This week the Michael L. Buckner Law Firm continues its weekly summary of the biggest news stories in NCAA compliance and enforcement. Below are the top stories for this past week.
Takeaway: The NCAA’s new academic standards require an institution to meet one of two requirements to be eligible for postseason play during the 2012-13 and 2013-14 school years: A four-year APR average of 900 or a 930 average on the school’s two most recent reports. By 2014-15, schools that fall below 930 would have to hit 940 on their two-year scores to be eligible. In 2015-16, the two-year average disappears and schools must have a 930 average over the four-year period. The NCAA, however, may allow colleges identified as “low-resource” schools more time to comply with the new standards. While these schools would still need to meet the four-year average of 900 for the next two seasons, their APR score would have to hit only 910 in 2014-15 and 920 in 2015-16. They wouldn’t have to hit 930 until 2016-17, and the two-year averages would not count. The NCAA defines low-resource schools as “those ranked in the bottom 15 percentile, based on an overall average of institutional spending per student, athletic expenses per student-athlete and the average Pell Grant per student.” This does not include FBS institutions.
Takeaway: Springfield College sports management professor Kathryn Shea argues ““the NCAA is just not enforcing the toughest penalties any more…It costs more to comply with NCAA rules than it does to violate them.”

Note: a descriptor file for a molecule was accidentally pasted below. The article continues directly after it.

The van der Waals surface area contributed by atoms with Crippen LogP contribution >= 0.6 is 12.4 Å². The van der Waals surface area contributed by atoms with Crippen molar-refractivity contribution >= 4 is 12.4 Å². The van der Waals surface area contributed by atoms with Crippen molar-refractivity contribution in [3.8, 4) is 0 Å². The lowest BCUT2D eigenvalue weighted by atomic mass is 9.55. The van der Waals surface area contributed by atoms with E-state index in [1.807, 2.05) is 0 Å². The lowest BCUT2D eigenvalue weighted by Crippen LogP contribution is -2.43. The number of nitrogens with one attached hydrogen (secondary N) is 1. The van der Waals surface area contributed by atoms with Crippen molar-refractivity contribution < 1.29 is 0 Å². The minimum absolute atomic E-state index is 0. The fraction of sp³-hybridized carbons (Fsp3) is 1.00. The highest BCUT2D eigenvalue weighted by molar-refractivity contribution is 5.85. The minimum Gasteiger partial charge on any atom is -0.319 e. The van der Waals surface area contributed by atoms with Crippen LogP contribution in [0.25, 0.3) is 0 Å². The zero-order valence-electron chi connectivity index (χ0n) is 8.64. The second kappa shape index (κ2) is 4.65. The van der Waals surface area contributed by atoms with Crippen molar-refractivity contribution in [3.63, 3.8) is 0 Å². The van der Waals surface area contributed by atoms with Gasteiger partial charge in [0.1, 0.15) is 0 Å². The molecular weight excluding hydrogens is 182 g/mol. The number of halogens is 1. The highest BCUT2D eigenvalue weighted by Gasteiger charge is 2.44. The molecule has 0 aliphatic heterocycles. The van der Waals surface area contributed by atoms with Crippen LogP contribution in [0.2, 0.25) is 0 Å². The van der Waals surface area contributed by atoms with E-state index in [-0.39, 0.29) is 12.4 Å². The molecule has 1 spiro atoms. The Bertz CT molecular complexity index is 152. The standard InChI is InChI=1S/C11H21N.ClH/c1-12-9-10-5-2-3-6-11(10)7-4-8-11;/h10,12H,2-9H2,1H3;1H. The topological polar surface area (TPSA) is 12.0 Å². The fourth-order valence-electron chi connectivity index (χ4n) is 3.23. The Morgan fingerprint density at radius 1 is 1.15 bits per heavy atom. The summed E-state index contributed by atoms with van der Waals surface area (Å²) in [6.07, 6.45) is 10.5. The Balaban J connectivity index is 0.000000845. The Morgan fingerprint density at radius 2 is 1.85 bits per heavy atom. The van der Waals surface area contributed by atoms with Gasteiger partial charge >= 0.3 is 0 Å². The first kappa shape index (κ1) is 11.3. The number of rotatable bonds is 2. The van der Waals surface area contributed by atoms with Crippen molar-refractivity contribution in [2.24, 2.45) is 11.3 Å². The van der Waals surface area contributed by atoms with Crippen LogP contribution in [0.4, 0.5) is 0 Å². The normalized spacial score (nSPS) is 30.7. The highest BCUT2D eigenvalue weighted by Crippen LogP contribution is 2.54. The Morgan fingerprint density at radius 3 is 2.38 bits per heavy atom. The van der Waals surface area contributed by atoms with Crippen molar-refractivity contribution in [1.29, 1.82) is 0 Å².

Takeaway: The NCAA Division III Committee on Infractions found Kean University lacked institutional control and failed to monitor its women’s basketball program, leading to impermissible financial aid and extra benefits for its student-athletes. Further, the former women’s head basketball coach failed to establish an atmosphere of rules compliance, according to the committee, and Kean also was cited for providing financial-aid packages in violation of NCAA legislation, which impacted student-athletes across four sports.
Takeaway: NCAA spokesman Bob Williams stated colleges have known about the standard and penalties since 2006. Williams added, every other team at UConn and around the Northeast met the standard, so the real issue is the academic performance of UConn’s men’s basketball team.
Takeaway: Shorter University, which is transitioning from the NAIA to the NCAA, details the preparation work involved in the move. Some of the key issues addressed were the establishment of an athletics compliance program and compliance manual, the Year One Candidacy Member Annual Report and Institutional Self-Study Guide and rules-education seminars for athletics staff members and coaches.